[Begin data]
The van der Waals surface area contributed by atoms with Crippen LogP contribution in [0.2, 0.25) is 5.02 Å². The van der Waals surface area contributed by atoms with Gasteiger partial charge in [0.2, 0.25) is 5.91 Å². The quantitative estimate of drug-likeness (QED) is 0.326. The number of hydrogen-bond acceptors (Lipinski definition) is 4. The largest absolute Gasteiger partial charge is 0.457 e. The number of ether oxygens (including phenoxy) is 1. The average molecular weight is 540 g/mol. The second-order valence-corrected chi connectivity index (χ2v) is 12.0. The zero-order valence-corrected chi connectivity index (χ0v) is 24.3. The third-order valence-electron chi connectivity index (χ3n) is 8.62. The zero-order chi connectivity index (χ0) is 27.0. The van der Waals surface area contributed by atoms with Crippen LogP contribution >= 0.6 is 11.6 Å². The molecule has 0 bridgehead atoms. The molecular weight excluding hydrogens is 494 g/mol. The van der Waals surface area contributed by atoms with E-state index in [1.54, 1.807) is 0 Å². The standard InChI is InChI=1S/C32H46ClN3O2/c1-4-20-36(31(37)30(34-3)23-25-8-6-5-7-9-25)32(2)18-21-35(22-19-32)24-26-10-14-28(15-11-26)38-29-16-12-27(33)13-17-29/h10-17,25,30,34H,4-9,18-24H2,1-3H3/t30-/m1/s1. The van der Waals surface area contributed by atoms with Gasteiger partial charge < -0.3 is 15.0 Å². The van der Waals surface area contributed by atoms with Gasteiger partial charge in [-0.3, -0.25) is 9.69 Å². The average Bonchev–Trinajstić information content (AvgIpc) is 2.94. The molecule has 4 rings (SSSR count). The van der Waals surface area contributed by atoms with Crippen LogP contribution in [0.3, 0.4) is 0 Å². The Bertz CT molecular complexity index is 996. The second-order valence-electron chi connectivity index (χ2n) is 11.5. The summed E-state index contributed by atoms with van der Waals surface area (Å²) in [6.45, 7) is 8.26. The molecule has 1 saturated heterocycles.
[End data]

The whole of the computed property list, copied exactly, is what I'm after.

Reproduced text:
The van der Waals surface area contributed by atoms with Crippen LogP contribution in [0.2, 0.25) is 5.02 Å². The van der Waals surface area contributed by atoms with Gasteiger partial charge in [0.2, 0.25) is 5.91 Å². The quantitative estimate of drug-likeness (QED) is 0.326. The number of hydrogen-bond acceptors (Lipinski definition) is 4. The largest absolute Gasteiger partial charge is 0.457 e. The number of ether oxygens (including phenoxy) is 1. The average molecular weight is 540 g/mol. The second-order valence-corrected chi connectivity index (χ2v) is 12.0. The zero-order valence-corrected chi connectivity index (χ0v) is 24.3. The third-order valence-electron chi connectivity index (χ3n) is 8.62. The zero-order chi connectivity index (χ0) is 27.0. The van der Waals surface area contributed by atoms with Crippen LogP contribution >= 0.6 is 11.6 Å². The molecule has 0 bridgehead atoms. The molecular weight excluding hydrogens is 494 g/mol. The van der Waals surface area contributed by atoms with E-state index in [1.54, 1.807) is 0 Å². The standard InChI is InChI=1S/C32H46ClN3O2/c1-4-20-36(31(37)30(34-3)23-25-8-6-5-7-9-25)32(2)18-21-35(22-19-32)24-26-10-14-28(15-11-26)38-29-16-12-27(33)13-17-29/h10-17,25,30,34H,4-9,18-24H2,1-3H3/t30-/m1/s1. The van der Waals surface area contributed by atoms with Gasteiger partial charge < -0.3 is 15.0 Å². The van der Waals surface area contributed by atoms with Gasteiger partial charge in [-0.3, -0.25) is 9.69 Å². The average Bonchev–Trinajstić information content (AvgIpc) is 2.94. The molecule has 4 rings (SSSR count). The van der Waals surface area contributed by atoms with Crippen LogP contribution in [0.3, 0.4) is 0 Å². The Bertz CT molecular complexity index is 996. The second-order valence-electron chi connectivity index (χ2n) is 11.5. The summed E-state index contributed by atoms with van der Waals surface area (Å²) in [6.45, 7) is 8.26. The molecule has 1 saturated heterocycles.